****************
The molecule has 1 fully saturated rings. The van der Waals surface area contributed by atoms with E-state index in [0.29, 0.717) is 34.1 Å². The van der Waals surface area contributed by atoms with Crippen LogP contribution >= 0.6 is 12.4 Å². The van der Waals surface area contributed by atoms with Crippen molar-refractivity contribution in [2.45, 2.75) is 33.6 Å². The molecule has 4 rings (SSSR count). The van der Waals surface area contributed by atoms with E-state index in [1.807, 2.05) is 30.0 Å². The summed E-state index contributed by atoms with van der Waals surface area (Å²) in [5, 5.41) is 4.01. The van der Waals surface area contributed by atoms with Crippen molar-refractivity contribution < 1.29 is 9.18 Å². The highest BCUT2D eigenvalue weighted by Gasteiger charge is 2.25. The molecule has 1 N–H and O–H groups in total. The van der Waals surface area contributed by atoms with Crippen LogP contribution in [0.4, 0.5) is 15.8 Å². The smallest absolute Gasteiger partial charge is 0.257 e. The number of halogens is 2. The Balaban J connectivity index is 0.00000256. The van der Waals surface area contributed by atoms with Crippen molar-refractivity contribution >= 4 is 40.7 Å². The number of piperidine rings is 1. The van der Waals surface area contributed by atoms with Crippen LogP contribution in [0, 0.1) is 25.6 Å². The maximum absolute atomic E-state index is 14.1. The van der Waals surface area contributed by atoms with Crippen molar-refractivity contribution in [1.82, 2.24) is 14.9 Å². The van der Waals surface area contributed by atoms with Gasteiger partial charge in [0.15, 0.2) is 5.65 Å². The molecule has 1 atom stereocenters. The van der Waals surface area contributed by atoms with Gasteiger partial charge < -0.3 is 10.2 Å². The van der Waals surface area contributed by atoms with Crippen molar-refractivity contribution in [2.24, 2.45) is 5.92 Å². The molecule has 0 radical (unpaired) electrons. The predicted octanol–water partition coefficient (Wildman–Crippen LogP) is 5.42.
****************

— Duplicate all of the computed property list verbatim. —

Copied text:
The molecule has 1 fully saturated rings. The van der Waals surface area contributed by atoms with E-state index in [0.29, 0.717) is 34.1 Å². The van der Waals surface area contributed by atoms with Crippen LogP contribution >= 0.6 is 12.4 Å². The van der Waals surface area contributed by atoms with Crippen molar-refractivity contribution in [2.45, 2.75) is 33.6 Å². The molecule has 4 rings (SSSR count). The van der Waals surface area contributed by atoms with E-state index in [1.807, 2.05) is 30.0 Å². The summed E-state index contributed by atoms with van der Waals surface area (Å²) in [5, 5.41) is 4.01. The van der Waals surface area contributed by atoms with Crippen molar-refractivity contribution < 1.29 is 9.18 Å². The highest BCUT2D eigenvalue weighted by Gasteiger charge is 2.25. The molecule has 1 N–H and O–H groups in total. The van der Waals surface area contributed by atoms with Crippen LogP contribution in [0.4, 0.5) is 15.8 Å². The smallest absolute Gasteiger partial charge is 0.257 e. The number of halogens is 2. The Balaban J connectivity index is 0.00000256. The van der Waals surface area contributed by atoms with Crippen molar-refractivity contribution >= 4 is 40.7 Å². The number of piperidine rings is 1. The van der Waals surface area contributed by atoms with Crippen LogP contribution in [0, 0.1) is 25.6 Å². The maximum absolute atomic E-state index is 14.1. The van der Waals surface area contributed by atoms with Crippen molar-refractivity contribution in [1.82, 2.24) is 14.9 Å². The van der Waals surface area contributed by atoms with Gasteiger partial charge in [0.15, 0.2) is 5.65 Å². The molecule has 1 atom stereocenters. The van der Waals surface area contributed by atoms with Gasteiger partial charge < -0.3 is 10.2 Å². The van der Waals surface area contributed by atoms with Crippen molar-refractivity contribution in [2.24, 2.45) is 5.92 Å². The molecule has 0 radical (unpaired) electrons. The predicted octanol–water partition coefficient (Wildman–Crippen LogP) is 5.42.